Criminal defense lawyers are increasingly using brain scans and other neurological evidence to defend their clients, according to a new study.
Neuroscience advances in recent years haven't gotten to Minority Report-levels yet, but some scientists believe they can explain—if not predict—criminal activity based on brain scans. The advances have led more lawyers, especially upon appeal, to try to explain their clients' mental makeup as the reason for their criminal behavior.
According to Duke University researcher Nita Farahany, the number of cases in which judges have mentioned neuroscience evidence in their opinion increased from 112 in 2007 to more than 1,500 in 2011. The actual number of cases in which neuroscience evidence is presented is likely much higher because trial data is notoriously incomplete: Many criminal cases are settled outside of court, and the database that Farahany worked from, Westlaw, doesn't contain every criminal case.
"Using this tiny little sliver [of data], the number of cases in which the judges discuss neuroscience is increasing," she told scientists at the Annual Meeting of the International Neuroethics Society last month. "I can't tell you if that's because neuroscience is increasing in the courtroom, but I can tell you that judges are talking about it in more opinions and they're talking about it in much more detail and depth."
The practice has become so commonplace that Hank Greely, director of the Center for Law and the Biosciences at Stanford, says many lawyers would be smart to look into a brain scan for their clients.
"These brain scans are poker chips—if you can throw in some more evidence, it might confuse the jury, and it increases the calculation about when one settles," he says. "Many of these cases are appeals where defendants argue they had ineffective counsel after they've been convicted. They say the trial lawyer was an idiot because he didn't get my brain scanned."
The use of neuroscience as a defense is different from that of a psychological defense, or an insanity plea, because the diagnoses depend on the physical makeup of or damage to the brain, not a psychiatric evaluation.
The science behind these brain scans is still in its infancy, but neuroscientists point to one specific case to prove that a traumatic brain injury or brain abnormalities can cause criminal behavior.
In 2002, a 40-year-old Virginia teacher was caught viewing child pornography and making advances on his stepdaughter. He was convicted of child molestation, but the night before he went to jail, he went to the doctor with a crippling headache and confessed he might commit rape. Doctors found something they didn't expect: A brain tumor.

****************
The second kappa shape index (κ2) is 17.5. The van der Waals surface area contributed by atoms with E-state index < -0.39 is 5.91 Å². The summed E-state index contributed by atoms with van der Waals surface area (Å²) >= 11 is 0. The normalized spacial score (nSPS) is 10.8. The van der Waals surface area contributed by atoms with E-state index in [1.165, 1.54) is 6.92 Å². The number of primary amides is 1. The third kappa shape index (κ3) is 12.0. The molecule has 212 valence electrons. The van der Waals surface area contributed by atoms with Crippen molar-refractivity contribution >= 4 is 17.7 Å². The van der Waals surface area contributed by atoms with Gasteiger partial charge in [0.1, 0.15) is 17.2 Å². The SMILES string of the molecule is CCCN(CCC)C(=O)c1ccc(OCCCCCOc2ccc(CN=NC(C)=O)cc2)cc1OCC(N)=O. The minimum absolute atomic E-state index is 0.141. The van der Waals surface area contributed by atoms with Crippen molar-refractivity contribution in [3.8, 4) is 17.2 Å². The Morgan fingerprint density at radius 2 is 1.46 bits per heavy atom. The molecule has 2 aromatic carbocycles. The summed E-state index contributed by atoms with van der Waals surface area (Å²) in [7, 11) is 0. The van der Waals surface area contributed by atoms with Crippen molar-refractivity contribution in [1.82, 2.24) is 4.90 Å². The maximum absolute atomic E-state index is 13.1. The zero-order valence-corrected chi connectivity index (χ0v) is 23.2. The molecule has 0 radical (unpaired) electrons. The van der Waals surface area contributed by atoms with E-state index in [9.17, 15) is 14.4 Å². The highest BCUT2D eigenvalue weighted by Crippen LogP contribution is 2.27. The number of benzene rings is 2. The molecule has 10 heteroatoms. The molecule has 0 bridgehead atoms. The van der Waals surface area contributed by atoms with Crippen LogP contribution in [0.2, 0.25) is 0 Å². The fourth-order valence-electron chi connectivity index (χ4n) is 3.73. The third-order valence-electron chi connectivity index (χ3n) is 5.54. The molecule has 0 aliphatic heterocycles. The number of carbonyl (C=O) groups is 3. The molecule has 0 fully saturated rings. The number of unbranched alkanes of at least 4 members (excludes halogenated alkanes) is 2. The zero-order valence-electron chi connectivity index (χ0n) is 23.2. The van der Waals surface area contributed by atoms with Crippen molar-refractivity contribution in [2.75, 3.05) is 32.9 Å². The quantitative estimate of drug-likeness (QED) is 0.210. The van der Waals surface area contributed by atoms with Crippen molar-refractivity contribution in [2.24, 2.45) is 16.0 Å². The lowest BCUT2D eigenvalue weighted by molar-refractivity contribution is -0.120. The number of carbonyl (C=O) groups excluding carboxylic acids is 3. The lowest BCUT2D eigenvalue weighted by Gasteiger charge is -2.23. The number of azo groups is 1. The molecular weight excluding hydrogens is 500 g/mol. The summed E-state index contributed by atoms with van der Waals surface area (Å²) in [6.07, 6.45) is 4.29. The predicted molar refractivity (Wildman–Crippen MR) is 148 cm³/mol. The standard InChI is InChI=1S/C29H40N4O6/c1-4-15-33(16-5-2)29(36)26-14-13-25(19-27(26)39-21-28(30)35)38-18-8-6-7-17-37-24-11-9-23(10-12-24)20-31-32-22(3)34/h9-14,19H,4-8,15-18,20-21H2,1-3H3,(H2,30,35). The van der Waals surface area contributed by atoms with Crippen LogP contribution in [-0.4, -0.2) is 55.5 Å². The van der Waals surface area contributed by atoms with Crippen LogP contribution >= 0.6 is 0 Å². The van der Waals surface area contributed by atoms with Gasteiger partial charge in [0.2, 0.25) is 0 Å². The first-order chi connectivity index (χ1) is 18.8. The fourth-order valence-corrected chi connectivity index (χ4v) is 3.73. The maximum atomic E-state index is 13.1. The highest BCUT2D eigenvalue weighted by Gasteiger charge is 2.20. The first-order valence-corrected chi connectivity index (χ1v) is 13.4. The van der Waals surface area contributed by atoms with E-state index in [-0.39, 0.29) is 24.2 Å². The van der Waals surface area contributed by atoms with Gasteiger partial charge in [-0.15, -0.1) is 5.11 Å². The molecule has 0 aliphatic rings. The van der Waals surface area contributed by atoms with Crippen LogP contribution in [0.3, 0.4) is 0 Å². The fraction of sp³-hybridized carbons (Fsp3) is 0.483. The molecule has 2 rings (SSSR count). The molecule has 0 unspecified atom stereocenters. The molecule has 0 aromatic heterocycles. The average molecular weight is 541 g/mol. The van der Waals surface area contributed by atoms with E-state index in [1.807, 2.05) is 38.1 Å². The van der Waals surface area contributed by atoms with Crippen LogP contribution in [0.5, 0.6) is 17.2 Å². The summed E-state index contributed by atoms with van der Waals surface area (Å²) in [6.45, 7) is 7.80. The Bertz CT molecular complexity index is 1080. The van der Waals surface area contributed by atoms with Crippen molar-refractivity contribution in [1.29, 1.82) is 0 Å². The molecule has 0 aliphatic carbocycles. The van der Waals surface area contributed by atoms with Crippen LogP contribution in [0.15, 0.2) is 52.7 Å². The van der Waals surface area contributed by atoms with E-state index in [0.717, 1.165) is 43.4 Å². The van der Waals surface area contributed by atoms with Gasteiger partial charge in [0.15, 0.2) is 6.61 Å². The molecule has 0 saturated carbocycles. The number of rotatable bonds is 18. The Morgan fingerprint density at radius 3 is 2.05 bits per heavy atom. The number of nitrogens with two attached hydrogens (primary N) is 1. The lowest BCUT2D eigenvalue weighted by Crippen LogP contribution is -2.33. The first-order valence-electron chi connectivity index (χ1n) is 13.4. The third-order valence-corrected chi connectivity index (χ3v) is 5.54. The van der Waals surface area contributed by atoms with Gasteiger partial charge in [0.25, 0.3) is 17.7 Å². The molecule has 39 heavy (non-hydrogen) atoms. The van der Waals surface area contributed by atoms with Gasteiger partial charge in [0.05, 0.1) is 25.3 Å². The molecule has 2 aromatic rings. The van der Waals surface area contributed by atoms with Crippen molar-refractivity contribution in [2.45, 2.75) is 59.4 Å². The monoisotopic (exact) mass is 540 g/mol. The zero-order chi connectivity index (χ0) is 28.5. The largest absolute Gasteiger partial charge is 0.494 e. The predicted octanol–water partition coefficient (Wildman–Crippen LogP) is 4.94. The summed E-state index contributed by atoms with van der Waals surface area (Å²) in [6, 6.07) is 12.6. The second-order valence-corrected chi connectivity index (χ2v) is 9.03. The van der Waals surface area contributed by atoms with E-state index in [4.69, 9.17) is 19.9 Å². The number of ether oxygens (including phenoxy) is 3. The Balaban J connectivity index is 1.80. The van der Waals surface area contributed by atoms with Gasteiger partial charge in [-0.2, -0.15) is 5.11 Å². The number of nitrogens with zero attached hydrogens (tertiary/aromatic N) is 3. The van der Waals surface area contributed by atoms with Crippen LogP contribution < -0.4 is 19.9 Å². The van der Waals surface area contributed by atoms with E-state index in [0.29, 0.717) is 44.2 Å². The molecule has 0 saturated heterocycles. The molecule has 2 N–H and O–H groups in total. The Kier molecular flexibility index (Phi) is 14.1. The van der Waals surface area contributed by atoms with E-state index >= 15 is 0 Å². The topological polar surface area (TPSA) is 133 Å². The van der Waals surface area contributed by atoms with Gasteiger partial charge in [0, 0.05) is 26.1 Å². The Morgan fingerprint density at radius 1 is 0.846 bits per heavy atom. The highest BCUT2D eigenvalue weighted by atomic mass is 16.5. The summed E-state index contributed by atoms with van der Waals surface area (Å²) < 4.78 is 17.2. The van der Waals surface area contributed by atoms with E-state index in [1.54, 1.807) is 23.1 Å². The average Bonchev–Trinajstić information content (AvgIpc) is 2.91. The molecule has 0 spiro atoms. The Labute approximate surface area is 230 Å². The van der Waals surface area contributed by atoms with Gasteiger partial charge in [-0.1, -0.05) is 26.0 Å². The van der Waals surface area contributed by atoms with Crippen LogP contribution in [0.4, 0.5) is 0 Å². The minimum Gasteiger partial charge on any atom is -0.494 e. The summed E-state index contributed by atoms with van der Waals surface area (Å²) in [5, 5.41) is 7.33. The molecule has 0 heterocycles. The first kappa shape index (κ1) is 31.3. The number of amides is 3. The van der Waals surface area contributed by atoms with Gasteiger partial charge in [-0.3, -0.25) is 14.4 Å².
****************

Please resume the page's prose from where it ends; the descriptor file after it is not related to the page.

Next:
The cancerous tumor was putting pressure on his orbifrontal cortex, which controls impulse and judgment. The tumor was removed, and the man no longer exhibited pedophilic tendencies. The case was described at the annual meeting of the American Neurological Association. Said one of his doctors: "He wasn't faking."
Since then, scientists have been trying to determine which parts of the brain are associated with certain criminal tendencies, and lawyers have been using their diagnoses to try to mitigate their clients' sentences.
"The biggest way in which neuroscience is being used in the courtroom is to mitigate punishment in one way or another," Farahany says, adding that it's almost exclusively used in death penalty cases. "They say they have a history of brain injury and trauma to say 'I have a different brain than the average person. Because of that difference, I have less control over myself.'"
That argument can keep a prisoner off of death row, but it can also backfire, Greely says.
"The other edge of the sword is that it can show a guy is a 'natural born killer,'" he says. "If he's certain to offend again, the jury could put in a longer sentence or could choose to execute him."
The science also hits on philosophical issues, such as free will. Stephen Morse, associate director of the Center for Neuroscience & Society at the University of Pennsylvania, says ethicists, juries, and scientists have to determine to what degree a brain injury can make someone commit a crime.
"If you don't act intentionally, you're not responsible," he says. "But you can't say 'He has a hole in his head that made him do it.' You have to translate that hole in his head into an excusable condition."
Morse adds that there are thousands of people with a "broken looking brain" who act rational.
Nevertheless, as the science gets better, neuroscience will continue to be used by both criminal attorneys and prosecutors. And the questions that society will have to answer will only get harder, Farahany says.
"There's the risk that by using this evidence, we'll end up in some sort of Minority Report future, where we use this evidence in the place of waiting for a criminal act," she says.
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Jason Koebler is a science and technology reporter for U.S. News & World Report. You can follow him on Twitter or reach him at firstname.lastname@example.org.